Summer 2022 Quantum Supremacy Updates

Update: We’re now finalizing the lecture notes—basically, a textbook—for the brand-new Quantum Information Science II course that I taught this past spring! The notes will be freely shared on this blog. But the bibliographies for the various lectures need to be merged, and we don’t know how. Would any TeXpert like to help us, in exchange for a generous acknowledgment? A reader named Pablo Cingolani has now graciously taken care of this. Thanks so much, Pablo!

I returned last week from the NSF Workshop on Quantum Advantage and Next Steps at the University of Chicago. Thanks so much to Chicago CS professor (and my former summer student) Bill Fefferman and the other organizers for making this workshop a reality. Given how vividly I remember the situation 12 years ago, when the idea of sampling-based quantum supremacy was the weird obsession of me and a few others, it was particularly special to attend a workshop on the topic with well over a hundred participants, some in-person and some on Zoom, delayed by covid but still excited by the dramatic experimental progress of the past few years.

Of course there’s a lot still to do. Many of the talks drew an exclamation point on something I’ve been saying for the past couple years: that there’s an urgent need for better quantum supremacy experiments, which will require both theoretical and engineering advances. The experiments by Google and USTC and now Xanadu represent a big step forward for the field, but since they started being done, the classical spoofing attacks have also steadily improved, to the point that whether “quantum computational supremacy” still exists depends on exactly how you define it.

Briefly: if you measure by total operations, energy use, or CO2 footprint, then probably yes, quantum supremacy remains. But if you measure by number of seconds, then it doesn’t remain, not if you’re willing to shell out for enough cores on AWS or your favorite supercomputer. And even the quantum supremacy that does remain might eventually fall to, e.g., further improvements of the algorithm due to Gao et al. For more details, see, e.g., the now-published work of Pan, Chen, and Zhang, or this good popular summary by Adrian Cho for Science.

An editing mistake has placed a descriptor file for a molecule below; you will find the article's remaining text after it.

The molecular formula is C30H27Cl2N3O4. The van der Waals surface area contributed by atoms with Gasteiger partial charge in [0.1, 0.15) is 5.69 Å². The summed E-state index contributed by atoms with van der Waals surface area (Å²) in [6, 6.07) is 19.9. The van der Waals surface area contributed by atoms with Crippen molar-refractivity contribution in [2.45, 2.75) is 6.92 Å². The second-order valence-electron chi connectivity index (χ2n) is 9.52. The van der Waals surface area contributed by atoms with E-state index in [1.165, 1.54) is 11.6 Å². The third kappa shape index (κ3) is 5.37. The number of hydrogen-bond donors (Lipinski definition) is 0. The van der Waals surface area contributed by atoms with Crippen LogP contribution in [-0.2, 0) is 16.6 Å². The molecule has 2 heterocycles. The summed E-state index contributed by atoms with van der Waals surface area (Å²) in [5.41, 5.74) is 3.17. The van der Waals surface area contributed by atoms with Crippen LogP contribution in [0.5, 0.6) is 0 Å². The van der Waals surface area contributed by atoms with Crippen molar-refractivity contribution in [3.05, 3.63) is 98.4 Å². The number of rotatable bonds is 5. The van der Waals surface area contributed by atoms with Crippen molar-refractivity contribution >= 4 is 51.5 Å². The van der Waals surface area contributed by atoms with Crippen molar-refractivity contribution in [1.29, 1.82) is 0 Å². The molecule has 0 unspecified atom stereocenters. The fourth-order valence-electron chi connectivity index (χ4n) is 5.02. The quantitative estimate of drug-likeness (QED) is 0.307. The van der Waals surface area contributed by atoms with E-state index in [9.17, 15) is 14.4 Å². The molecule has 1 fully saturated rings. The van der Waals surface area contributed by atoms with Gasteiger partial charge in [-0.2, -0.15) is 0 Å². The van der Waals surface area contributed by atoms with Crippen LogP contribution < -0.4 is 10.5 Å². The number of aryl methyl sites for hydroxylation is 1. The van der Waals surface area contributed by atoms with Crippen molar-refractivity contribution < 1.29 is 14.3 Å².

If the experimentalists care enough, they could easily regain the quantum lead, at least for a couple more years, by (say) repeating random circuit sampling with 72 qubits rather than 53-60, and hopefully circuit depth of 30-40 rather than just 20-25. But the point I made in my talk was that, as long as we remain in the paradigm of sampling experiments that take ~2n time to verify classically and also ~2n time to spoof classically (where n is the number of qubits), all quantum speedups that we can achieve will be fragile and contingent, however interesting and impressive. As soon as we go way beyond what classical computers can keep up with, we’ve also gone way beyond where classical computers can check what was done.

I argued that the only solution to this problem is to design new quantum supremacy experiments: ones where some secret has been inserted in the quantum circuit that lets a classical computer efficiently verify the results. The fundamental problem is that we need three properties—

  1. implementability on near-term quantum computers,
  2. efficient classical verifiability, and
  3. confidence that quantum computers have a theoretical asymptotic advantage,